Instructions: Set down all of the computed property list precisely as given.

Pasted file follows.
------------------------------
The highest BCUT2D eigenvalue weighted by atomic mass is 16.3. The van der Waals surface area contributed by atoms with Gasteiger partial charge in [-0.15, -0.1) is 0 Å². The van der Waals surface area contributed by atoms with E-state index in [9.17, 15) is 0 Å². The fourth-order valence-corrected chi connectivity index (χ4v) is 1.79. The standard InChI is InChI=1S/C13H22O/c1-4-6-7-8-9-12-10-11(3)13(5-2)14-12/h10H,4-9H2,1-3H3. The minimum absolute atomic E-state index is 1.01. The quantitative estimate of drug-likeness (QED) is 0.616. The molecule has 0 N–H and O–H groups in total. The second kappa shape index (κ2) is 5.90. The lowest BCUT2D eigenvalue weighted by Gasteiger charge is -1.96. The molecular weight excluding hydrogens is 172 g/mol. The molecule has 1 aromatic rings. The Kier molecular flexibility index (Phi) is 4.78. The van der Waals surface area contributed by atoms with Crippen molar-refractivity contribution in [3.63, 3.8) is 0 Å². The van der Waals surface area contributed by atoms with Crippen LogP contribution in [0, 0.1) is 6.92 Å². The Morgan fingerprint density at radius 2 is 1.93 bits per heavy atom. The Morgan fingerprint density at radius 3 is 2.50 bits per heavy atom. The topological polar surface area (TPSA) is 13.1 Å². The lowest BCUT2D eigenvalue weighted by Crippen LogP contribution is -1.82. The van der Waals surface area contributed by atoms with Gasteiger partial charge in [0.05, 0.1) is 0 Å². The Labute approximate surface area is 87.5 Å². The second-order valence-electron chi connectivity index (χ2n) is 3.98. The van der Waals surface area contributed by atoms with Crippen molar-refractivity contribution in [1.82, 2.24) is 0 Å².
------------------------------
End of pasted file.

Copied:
The highest BCUT2D eigenvalue weighted by atomic mass is 16.3. The van der Waals surface area contributed by atoms with Gasteiger partial charge in [-0.15, -0.1) is 0 Å². The van der Waals surface area contributed by atoms with E-state index in [9.17, 15) is 0 Å². The fourth-order valence-corrected chi connectivity index (χ4v) is 1.79. The standard InChI is InChI=1S/C13H22O/c1-4-6-7-8-9-12-10-11(3)13(5-2)14-12/h10H,4-9H2,1-3H3. The minimum absolute atomic E-state index is 1.01. The quantitative estimate of drug-likeness (QED) is 0.616. The molecule has 0 N–H and O–H groups in total. The second kappa shape index (κ2) is 5.90. The lowest BCUT2D eigenvalue weighted by Gasteiger charge is -1.96. The molecular weight excluding hydrogens is 172 g/mol. The molecule has 1 aromatic rings. The Kier molecular flexibility index (Phi) is 4.78. The van der Waals surface area contributed by atoms with Crippen molar-refractivity contribution in [3.63, 3.8) is 0 Å². The van der Waals surface area contributed by atoms with Crippen LogP contribution in [0, 0.1) is 6.92 Å². The Morgan fingerprint density at radius 2 is 1.93 bits per heavy atom. The Morgan fingerprint density at radius 3 is 2.50 bits per heavy atom. The topological polar surface area (TPSA) is 13.1 Å². The lowest BCUT2D eigenvalue weighted by Crippen LogP contribution is -1.82. The van der Waals surface area contributed by atoms with Gasteiger partial charge in [0.05, 0.1) is 0 Å². The Labute approximate surface area is 87.5 Å². The second-order valence-electron chi connectivity index (χ2n) is 3.98. The van der Waals surface area contributed by atoms with Crippen molar-refractivity contribution in [1.82, 2.24) is 0 Å².